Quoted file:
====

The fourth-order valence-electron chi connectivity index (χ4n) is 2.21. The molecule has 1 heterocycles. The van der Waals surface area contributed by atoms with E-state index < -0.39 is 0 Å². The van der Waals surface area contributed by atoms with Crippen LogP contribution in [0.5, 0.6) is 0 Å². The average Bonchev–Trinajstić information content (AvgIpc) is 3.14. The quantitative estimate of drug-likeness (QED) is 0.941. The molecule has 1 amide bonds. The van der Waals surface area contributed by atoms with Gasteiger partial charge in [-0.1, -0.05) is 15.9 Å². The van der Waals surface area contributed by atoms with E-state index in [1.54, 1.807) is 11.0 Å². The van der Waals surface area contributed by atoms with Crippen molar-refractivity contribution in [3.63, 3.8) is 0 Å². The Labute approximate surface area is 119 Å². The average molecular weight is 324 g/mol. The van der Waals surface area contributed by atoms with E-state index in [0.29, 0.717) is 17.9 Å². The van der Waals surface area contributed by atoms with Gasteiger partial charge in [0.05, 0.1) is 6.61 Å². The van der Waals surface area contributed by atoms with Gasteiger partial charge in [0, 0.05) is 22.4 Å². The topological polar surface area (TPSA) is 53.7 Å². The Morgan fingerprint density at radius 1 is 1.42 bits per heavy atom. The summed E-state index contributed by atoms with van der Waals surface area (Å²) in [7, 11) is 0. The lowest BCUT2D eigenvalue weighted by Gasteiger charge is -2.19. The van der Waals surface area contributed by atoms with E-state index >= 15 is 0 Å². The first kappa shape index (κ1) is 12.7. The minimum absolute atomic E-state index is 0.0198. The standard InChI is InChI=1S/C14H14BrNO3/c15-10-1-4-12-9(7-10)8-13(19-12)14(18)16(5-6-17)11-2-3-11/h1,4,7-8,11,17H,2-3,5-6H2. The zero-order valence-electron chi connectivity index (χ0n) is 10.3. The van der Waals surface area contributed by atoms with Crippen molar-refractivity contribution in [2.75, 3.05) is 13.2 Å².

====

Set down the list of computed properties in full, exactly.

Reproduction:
The fourth-order valence-electron chi connectivity index (χ4n) is 2.21. The molecule has 1 heterocycles. The van der Waals surface area contributed by atoms with E-state index < -0.39 is 0 Å². The van der Waals surface area contributed by atoms with Crippen LogP contribution in [0.5, 0.6) is 0 Å². The average Bonchev–Trinajstić information content (AvgIpc) is 3.14. The quantitative estimate of drug-likeness (QED) is 0.941. The molecule has 1 amide bonds. The van der Waals surface area contributed by atoms with Gasteiger partial charge in [-0.1, -0.05) is 15.9 Å². The van der Waals surface area contributed by atoms with E-state index in [1.54, 1.807) is 11.0 Å². The van der Waals surface area contributed by atoms with Crippen molar-refractivity contribution in [3.63, 3.8) is 0 Å². The Labute approximate surface area is 119 Å². The average molecular weight is 324 g/mol. The van der Waals surface area contributed by atoms with E-state index in [0.29, 0.717) is 17.9 Å². The van der Waals surface area contributed by atoms with Gasteiger partial charge in [0.05, 0.1) is 6.61 Å². The van der Waals surface area contributed by atoms with Gasteiger partial charge in [0, 0.05) is 22.4 Å². The topological polar surface area (TPSA) is 53.7 Å². The Morgan fingerprint density at radius 1 is 1.42 bits per heavy atom. The summed E-state index contributed by atoms with van der Waals surface area (Å²) in [7, 11) is 0. The lowest BCUT2D eigenvalue weighted by Gasteiger charge is -2.19. The van der Waals surface area contributed by atoms with E-state index >= 15 is 0 Å². The first kappa shape index (κ1) is 12.7. The minimum absolute atomic E-state index is 0.0198. The standard InChI is InChI=1S/C14H14BrNO3/c15-10-1-4-12-9(7-10)8-13(19-12)14(18)16(5-6-17)11-2-3-11/h1,4,7-8,11,17H,2-3,5-6H2. The zero-order valence-electron chi connectivity index (χ0n) is 10.3. The van der Waals surface area contributed by atoms with Crippen molar-refractivity contribution in [2.75, 3.05) is 13.2 Å².